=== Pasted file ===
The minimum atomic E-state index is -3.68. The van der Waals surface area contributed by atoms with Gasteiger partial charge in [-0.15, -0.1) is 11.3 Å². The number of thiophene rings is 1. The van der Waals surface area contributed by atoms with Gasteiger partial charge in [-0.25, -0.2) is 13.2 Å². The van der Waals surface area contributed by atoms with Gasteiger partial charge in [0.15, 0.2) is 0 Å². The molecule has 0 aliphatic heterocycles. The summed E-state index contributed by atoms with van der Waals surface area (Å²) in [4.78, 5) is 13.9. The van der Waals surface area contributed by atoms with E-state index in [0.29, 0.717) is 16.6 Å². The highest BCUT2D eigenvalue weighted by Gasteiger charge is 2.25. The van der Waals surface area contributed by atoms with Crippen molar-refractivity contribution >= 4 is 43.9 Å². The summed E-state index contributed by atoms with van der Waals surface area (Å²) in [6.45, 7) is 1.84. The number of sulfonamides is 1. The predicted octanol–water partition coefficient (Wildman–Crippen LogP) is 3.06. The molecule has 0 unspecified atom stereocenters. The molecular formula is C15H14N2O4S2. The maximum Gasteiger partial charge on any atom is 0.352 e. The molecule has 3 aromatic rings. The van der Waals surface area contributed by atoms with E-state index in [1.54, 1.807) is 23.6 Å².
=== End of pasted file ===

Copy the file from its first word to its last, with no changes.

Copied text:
The minimum atomic E-state index is -3.68. The van der Waals surface area contributed by atoms with Gasteiger partial charge in [-0.15, -0.1) is 11.3 Å². The number of thiophene rings is 1. The van der Waals surface area contributed by atoms with Gasteiger partial charge in [-0.25, -0.2) is 13.2 Å². The van der Waals surface area contributed by atoms with Gasteiger partial charge in [0.15, 0.2) is 0 Å². The molecule has 0 aliphatic heterocycles. The summed E-state index contributed by atoms with van der Waals surface area (Å²) in [4.78, 5) is 13.9. The van der Waals surface area contributed by atoms with E-state index in [0.29, 0.717) is 16.6 Å². The highest BCUT2D eigenvalue weighted by Gasteiger charge is 2.25. The van der Waals surface area contributed by atoms with Crippen molar-refractivity contribution >= 4 is 43.9 Å². The summed E-state index contributed by atoms with van der Waals surface area (Å²) in [6.45, 7) is 1.84. The number of sulfonamides is 1. The predicted octanol–water partition coefficient (Wildman–Crippen LogP) is 3.06. The molecule has 0 unspecified atom stereocenters. The molecular formula is C15H14N2O4S2. The maximum Gasteiger partial charge on any atom is 0.352 e. The molecule has 3 aromatic rings. The van der Waals surface area contributed by atoms with E-state index in [1.54, 1.807) is 23.6 Å².